The birch is back. Simon Higlett’s set for Michael Attenborough’s Almeida production suggests a standard-issue evening of what might be termed “samovar theater” — tastefully propped, nicely proportioned, turn-of-the-20th-century Russian drama adorned with tall trees, dappled light, long white dresses and fading gentility. But none of that quite prepares you for the pungency of the actual play, Maxim Gorky’s rarely seen “Enemies.”
Although the 1906 play was performed in its own time, it was banned by the Czar’s censor, and it’s not hard to see why. A country that had just lived through the Bloody Sunday massacre of 1905 was hardly likely to approve of a play by a revolutionary in which properly individualized members of the proletariat are represented with as much sympathy as the controlling bourgeoisie.
Not for Gorky, or his translator David Hare, is this a play about crudely opposed representatives of warring classes. A vast cast — 20 speaking roles plus supernumeraries — play characters spread across the spectrum of beliefs.
“Socialism! Here! And in such a backwater!” Polina (Amanda Root), wife of factory owner Zakhar Bardin (Sean Chapman), finds the idea more than faintly absurd. Her husband, however, is slowly being torn apart by it. He’s a man doomed to see both sides of an issue, as he tries to handle his militant workers and keep the factory in profit.
Not as doomed, however, as his short-fused managing director Mikhail Skrobotov (Sean Gilder) who angrily takes his gun and goes to closes the factory to teach the “dissolute” workers “a little hardship” and winds up shot dead.
The rest of the play unravels the perspectives of the family and the workers in the aftermath of the murder — an accidental death that takes on serious significance, with perpetrators and onlookers all revealed to have seriously mixed motives.
Mercifully, Gorky is too good a dramatist to stoop to a series of positions on a theme. And there’s a fascinating tension to this little-known, Chekhov-with-more-politics play (last presented in London in 1971) that derives absolutely from the 20-20 hindsight of the audience.
Unlike Gorky, we know exactly what was around the corner. The Russian revolution of 1917 changed everything, and our knowledge of that lends the play dramatic irony and a variously prophetic, hopeful and elegiac edge.
The most complex position is held by the most surprising character. As the actress Tatyana, languidly beautiful wife to factory owner Zakhar’s feckless brother Yakov (Jack Davenport), Amanda Drew utterly lives up to the admiring description of her character as displaying “almost ravishing subtlety.” Unlike almost every other person in the play, she is not a prisoner of class. The dangerous social mobility of being an actress means she belongs to neither the bourgeoisie nor the working class.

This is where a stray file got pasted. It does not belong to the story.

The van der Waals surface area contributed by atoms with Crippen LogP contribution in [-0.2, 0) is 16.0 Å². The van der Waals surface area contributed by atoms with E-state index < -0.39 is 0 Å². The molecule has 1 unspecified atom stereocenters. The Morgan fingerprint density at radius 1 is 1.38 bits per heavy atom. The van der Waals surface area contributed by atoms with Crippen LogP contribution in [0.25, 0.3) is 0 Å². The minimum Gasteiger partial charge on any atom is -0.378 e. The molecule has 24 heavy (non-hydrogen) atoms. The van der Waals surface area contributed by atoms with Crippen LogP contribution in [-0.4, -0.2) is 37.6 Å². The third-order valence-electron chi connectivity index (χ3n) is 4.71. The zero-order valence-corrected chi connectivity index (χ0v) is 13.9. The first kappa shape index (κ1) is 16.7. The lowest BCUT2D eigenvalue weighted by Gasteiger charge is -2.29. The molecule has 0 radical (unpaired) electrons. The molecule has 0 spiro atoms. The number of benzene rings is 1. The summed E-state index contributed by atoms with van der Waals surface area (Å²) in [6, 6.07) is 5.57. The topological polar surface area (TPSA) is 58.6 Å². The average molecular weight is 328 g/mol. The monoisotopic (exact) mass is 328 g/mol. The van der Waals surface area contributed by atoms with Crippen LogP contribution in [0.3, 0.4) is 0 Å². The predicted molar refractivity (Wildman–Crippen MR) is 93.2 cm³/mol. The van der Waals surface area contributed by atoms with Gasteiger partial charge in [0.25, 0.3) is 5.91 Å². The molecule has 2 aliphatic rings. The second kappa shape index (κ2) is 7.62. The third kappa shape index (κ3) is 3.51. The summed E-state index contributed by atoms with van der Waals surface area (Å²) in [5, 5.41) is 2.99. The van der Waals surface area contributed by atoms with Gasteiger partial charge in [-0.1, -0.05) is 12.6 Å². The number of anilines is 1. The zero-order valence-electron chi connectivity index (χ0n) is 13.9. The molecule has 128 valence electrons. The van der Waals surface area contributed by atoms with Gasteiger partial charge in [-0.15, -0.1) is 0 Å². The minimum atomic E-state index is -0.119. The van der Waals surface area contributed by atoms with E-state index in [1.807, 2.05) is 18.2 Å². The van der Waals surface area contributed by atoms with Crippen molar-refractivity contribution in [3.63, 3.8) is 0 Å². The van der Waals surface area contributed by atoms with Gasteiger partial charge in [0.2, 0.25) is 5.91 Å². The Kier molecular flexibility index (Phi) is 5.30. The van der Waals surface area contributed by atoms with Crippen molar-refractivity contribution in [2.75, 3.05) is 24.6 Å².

As events proceed, she not only patiently watches and comments, she becomes actively involved on behalf of one of the workers. Her attempted seduction of the mean-spirited, ambitious assistant prosecutor Skrobotov (a nicely icy Stephen Noonan) is the standout scene. Drew runs the scene to perfection, controlling extended silences and the whole flow with lethal, low-voiced charm. However, too many other character trajectories and scenes lack that degree of structure.
A newly bearded Davenport cuts a watchable dash flopping about as disaffected Yakov. Yet when Serafina (Sandra Voe) says of him, “You don’t seem to have got the hang of being a gentleman,” the remark cuts both ways. Yes, he’s engagingly louche and irresponsible, but he’s about as authentically 1906 as an iPod.
Although Attenborough marshals his enormous cast with skill, it’s often unclear where characters stand within the play as a whole. Energy keeps being dissipated because scenes are not properly shaped. Attenborough and his actors have clearly examined the text in great detail, but in reassembling the play, every discovered moment has been granted equal weight, with the result that the pace is too even.
This problem is at its most acute in the final act, which should rise to a climax. Instead, a scene merely stops and the lights come up, at which point you realize that was the end of the play.
For all that, with Hare’s new version of the text wittily replete with blustering general, puffed-up officials and an idealistic young woman, the ambitious production has an overarching strength. A precise and priggish Root, as Polina, loftily declares of socialism, “It’s fine in principle. It’s fine abroad.”
Losing patience, Tatyana sums up their situation in what could be a very risky speech: “We’re like some terrible amateur dramatic society, putting on a play. And we’ve all been given the wrong parts. And the audience hates the play because they can see right through it.”
Flawed though it is, this production’s intriguing, quietly affecting group portrait is, happily, a long way from Tatyana’s nightmare scenario.